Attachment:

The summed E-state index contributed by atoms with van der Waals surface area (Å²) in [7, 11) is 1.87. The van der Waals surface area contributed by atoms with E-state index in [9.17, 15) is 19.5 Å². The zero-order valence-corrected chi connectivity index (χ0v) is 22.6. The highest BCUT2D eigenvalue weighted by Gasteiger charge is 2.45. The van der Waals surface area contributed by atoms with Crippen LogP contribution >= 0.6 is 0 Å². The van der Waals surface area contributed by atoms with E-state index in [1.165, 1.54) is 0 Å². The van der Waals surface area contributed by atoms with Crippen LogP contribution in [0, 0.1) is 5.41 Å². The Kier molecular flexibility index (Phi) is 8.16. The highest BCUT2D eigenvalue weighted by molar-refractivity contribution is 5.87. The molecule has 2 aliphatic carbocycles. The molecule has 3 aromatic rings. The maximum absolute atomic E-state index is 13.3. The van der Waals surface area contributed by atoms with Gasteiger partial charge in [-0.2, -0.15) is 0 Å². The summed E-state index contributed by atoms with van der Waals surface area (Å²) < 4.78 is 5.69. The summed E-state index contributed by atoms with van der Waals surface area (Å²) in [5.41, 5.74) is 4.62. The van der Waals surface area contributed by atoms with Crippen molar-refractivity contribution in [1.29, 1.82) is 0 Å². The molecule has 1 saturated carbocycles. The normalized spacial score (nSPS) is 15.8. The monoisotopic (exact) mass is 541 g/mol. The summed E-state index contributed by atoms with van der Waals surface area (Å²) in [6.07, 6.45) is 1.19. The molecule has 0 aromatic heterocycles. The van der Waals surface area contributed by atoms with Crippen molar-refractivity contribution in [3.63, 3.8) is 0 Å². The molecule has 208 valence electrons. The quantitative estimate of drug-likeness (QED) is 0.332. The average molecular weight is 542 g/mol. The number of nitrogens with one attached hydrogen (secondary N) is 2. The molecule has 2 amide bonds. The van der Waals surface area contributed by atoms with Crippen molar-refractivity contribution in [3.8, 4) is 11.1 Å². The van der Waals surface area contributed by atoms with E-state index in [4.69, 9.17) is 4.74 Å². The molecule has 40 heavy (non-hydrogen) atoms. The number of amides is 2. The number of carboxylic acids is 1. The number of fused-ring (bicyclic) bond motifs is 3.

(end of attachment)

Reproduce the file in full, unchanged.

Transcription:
The summed E-state index contributed by atoms with van der Waals surface area (Å²) in [7, 11) is 1.87. The van der Waals surface area contributed by atoms with E-state index in [9.17, 15) is 19.5 Å². The zero-order valence-corrected chi connectivity index (χ0v) is 22.6. The highest BCUT2D eigenvalue weighted by Gasteiger charge is 2.45. The van der Waals surface area contributed by atoms with Crippen LogP contribution >= 0.6 is 0 Å². The van der Waals surface area contributed by atoms with E-state index in [1.165, 1.54) is 0 Å². The van der Waals surface area contributed by atoms with Crippen LogP contribution in [0, 0.1) is 5.41 Å². The Kier molecular flexibility index (Phi) is 8.16. The highest BCUT2D eigenvalue weighted by molar-refractivity contribution is 5.87. The molecule has 2 aliphatic carbocycles. The molecule has 3 aromatic rings. The maximum absolute atomic E-state index is 13.3. The van der Waals surface area contributed by atoms with Gasteiger partial charge in [-0.2, -0.15) is 0 Å². The summed E-state index contributed by atoms with van der Waals surface area (Å²) < 4.78 is 5.69. The summed E-state index contributed by atoms with van der Waals surface area (Å²) in [5.41, 5.74) is 4.62. The van der Waals surface area contributed by atoms with Crippen molar-refractivity contribution in [1.29, 1.82) is 0 Å². The molecule has 1 saturated carbocycles. The normalized spacial score (nSPS) is 15.8. The monoisotopic (exact) mass is 541 g/mol. The summed E-state index contributed by atoms with van der Waals surface area (Å²) in [6.07, 6.45) is 1.19. The molecule has 0 aromatic heterocycles. The van der Waals surface area contributed by atoms with Crippen molar-refractivity contribution in [3.63, 3.8) is 0 Å². The molecule has 208 valence electrons. The quantitative estimate of drug-likeness (QED) is 0.332. The average molecular weight is 542 g/mol. The number of nitrogens with one attached hydrogen (secondary N) is 2. The molecule has 2 amide bonds. The van der Waals surface area contributed by atoms with Crippen molar-refractivity contribution in [3.8, 4) is 11.1 Å². The van der Waals surface area contributed by atoms with E-state index in [4.69, 9.17) is 4.74 Å². The molecule has 40 heavy (non-hydrogen) atoms. The number of amides is 2. The number of carboxylic acids is 1. The number of fused-ring (bicyclic) bond motifs is 3.